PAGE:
Summary dismissal of a mechanic’s lien is a tricky business. It is fundamental that a mechanic’s lien may be summarily discharged only for defects appearing on its face. Di-Com Corp. v. Active Fire Sprinkler Corp., 36 A.D.2d 20, 21, 318 N.Y.S.2d 249, 250 (1st Dept. 1971). In fact, Section 19(6) of the Lien Law specifically states, in pertinent part, as follows:
Where it appears from the face of the notice of lien that the claimant has not valid lien … the owner or any other party in interest, may apply to the supreme court of this state, or to any justice thereof, or to the county judge of the county in which the notice of lien is filed, for an order summarily discharging of record the alleged lien.
Thus, there can be no summary discharge if there are disputed issues of fact: “It has been consistently held that objections to a notice of lien which do not involve matters appearing on the face of the lien, raise issues of fact for disposition upon trial rather than upon a motion to vacate the lien.” In re Miller, 133 N.Y.S.2d 421, 422 (Sup. Ct. Suffolk Co. 1954). This is so “[d]espite the existence of a multiplicity of reasons which render [the lien] invalid ….” Country Village Heights Condominium (Group I) v. Mario Bonito, Inc., 79 Misc.2d 1088, 1091, 363 N.Y.S.2d 501, 505 (Sup. Ct. Rockland Co. 1975). As long as the notice is valid on its face, it cannot be discharged based on factual grounds.
However, what constitutes a facial defect is not always readily apparent. For example, whether or not an owner has consented to an improvement is a question of fact that cannot be summarily determined, especially where the question is whether a tenant had permission from the owner to perform the improvement. See Cleg Co. v. Henry Moss & Co., 64 N.Y.S.2d 99, 100 (Sup. Ct. Kings Co. 1946); see also Church E. Gates & Co. v. Empire City Racing Ass’n, 225 N.Y. 142, 153 (1919); Care Systems, Inc. v. Laramee, 155 A.D.2d 770, 547 N.Y.S.2d 471 (3rd Dept. 1989).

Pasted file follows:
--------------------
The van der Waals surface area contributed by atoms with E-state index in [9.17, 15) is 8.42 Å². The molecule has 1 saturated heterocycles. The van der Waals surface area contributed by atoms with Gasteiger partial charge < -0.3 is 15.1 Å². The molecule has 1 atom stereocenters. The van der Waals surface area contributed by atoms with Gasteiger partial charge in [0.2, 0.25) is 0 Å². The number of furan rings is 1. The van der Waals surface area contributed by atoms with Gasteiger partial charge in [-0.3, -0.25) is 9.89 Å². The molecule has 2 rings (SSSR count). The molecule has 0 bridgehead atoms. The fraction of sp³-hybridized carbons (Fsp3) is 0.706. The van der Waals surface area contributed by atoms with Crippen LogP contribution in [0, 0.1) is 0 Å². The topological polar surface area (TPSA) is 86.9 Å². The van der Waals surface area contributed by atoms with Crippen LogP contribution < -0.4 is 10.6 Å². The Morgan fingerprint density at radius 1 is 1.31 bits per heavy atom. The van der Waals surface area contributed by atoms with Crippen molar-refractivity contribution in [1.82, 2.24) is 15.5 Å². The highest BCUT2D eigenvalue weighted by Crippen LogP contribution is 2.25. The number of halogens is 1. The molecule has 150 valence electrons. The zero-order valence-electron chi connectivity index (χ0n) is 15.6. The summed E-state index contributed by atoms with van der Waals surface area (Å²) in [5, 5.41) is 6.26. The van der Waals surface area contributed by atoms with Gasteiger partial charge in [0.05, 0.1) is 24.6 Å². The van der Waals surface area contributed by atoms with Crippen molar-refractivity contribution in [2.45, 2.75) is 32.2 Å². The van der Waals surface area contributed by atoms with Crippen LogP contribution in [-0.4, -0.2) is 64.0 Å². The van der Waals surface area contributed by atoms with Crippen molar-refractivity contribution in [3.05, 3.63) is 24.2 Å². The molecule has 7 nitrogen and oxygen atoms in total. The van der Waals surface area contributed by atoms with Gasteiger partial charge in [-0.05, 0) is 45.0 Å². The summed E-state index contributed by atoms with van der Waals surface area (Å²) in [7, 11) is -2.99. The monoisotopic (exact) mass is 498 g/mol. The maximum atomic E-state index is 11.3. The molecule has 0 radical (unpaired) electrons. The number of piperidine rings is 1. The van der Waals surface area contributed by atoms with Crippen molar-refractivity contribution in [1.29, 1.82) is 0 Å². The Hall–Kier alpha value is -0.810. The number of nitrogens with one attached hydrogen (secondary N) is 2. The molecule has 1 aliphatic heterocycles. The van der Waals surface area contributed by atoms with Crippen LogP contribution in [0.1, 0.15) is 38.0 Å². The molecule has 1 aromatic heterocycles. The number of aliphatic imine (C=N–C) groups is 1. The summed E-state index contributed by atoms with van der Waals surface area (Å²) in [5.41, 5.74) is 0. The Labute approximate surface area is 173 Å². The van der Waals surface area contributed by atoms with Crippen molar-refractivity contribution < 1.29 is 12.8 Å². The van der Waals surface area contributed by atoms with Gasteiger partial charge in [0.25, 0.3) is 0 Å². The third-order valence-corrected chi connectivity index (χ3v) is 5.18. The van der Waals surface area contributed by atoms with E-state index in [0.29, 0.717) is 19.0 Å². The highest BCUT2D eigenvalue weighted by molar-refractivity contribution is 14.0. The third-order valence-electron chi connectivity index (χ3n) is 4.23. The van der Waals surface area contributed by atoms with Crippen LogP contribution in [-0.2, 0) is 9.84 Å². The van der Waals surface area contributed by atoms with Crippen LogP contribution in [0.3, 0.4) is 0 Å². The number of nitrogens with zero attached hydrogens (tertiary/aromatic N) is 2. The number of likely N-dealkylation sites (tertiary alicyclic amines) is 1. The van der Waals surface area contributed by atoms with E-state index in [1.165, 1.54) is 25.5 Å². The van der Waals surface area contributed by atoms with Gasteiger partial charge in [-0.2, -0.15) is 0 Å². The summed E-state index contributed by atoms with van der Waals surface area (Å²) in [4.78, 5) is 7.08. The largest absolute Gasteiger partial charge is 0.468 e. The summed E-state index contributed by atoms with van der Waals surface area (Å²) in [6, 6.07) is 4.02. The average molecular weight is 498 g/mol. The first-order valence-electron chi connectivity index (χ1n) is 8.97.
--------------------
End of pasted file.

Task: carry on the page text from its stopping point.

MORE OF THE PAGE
It should also be noted that the Lien Law specifically allows a lien to attach to a leasehold interest in privately owned real estate. Lien Law §2(3); Ingram & Greene, Inc. v. Wynne, 47 Misc.2d 200, 203, 262 N.Y.S.2d 663, 666 (Sup. Ct. Queens Co. 1965).
Interestingly, some ground leases include provisions notifying potential lienors that the lease cannot by itself be construed as consent under the Lien Law (keeping in mind that any potential lienor would not be a party to that ground lease). To the extent a lease provision purports to absolve an owner from any work performed at the property for the ground tenant and precludes any mechanic’s lien from attaching to the property, such a provision is most likely unenforceable. Section 34 of the Lien Law expressly states that any contract, agreement or understanding waiving the right to file or enforce a lien is “void as against public policy and wholly unenforceable.”